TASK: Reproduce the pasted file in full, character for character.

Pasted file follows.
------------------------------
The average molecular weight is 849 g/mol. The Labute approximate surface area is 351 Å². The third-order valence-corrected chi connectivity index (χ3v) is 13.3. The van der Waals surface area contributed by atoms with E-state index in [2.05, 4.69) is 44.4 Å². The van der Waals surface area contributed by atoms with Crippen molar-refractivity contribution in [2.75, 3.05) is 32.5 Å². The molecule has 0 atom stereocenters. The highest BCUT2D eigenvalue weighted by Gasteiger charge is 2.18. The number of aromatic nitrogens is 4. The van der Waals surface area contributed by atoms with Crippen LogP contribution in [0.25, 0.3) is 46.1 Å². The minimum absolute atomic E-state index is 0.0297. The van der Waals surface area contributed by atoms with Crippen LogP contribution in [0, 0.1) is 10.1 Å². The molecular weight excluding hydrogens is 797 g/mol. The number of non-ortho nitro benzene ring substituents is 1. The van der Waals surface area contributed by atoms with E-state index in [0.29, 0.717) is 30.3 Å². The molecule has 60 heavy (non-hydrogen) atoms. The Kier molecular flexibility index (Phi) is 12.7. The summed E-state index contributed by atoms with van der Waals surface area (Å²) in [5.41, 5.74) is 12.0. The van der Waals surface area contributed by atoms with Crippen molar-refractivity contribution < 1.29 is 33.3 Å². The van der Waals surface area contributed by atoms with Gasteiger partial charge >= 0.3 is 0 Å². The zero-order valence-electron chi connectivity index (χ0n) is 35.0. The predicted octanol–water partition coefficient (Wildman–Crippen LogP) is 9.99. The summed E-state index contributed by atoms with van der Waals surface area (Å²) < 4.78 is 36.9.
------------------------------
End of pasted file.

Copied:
The average molecular weight is 849 g/mol. The Labute approximate surface area is 351 Å². The third-order valence-corrected chi connectivity index (χ3v) is 13.3. The van der Waals surface area contributed by atoms with E-state index in [2.05, 4.69) is 44.4 Å². The van der Waals surface area contributed by atoms with Crippen molar-refractivity contribution in [2.75, 3.05) is 32.5 Å². The molecule has 0 atom stereocenters. The highest BCUT2D eigenvalue weighted by Gasteiger charge is 2.18. The number of aromatic nitrogens is 4. The van der Waals surface area contributed by atoms with Crippen LogP contribution in [0.25, 0.3) is 46.1 Å². The minimum absolute atomic E-state index is 0.0297. The van der Waals surface area contributed by atoms with Crippen LogP contribution in [0, 0.1) is 10.1 Å². The molecular weight excluding hydrogens is 797 g/mol. The number of non-ortho nitro benzene ring substituents is 1. The van der Waals surface area contributed by atoms with E-state index in [0.29, 0.717) is 30.3 Å². The molecule has 60 heavy (non-hydrogen) atoms. The Kier molecular flexibility index (Phi) is 12.7. The summed E-state index contributed by atoms with van der Waals surface area (Å²) in [5.41, 5.74) is 12.0. The van der Waals surface area contributed by atoms with Crippen molar-refractivity contribution < 1.29 is 33.3 Å². The van der Waals surface area contributed by atoms with Gasteiger partial charge >= 0.3 is 0 Å². The zero-order valence-electron chi connectivity index (χ0n) is 35.0. The predicted octanol–water partition coefficient (Wildman–Crippen LogP) is 9.99. The summed E-state index contributed by atoms with van der Waals surface area (Å²) < 4.78 is 36.9.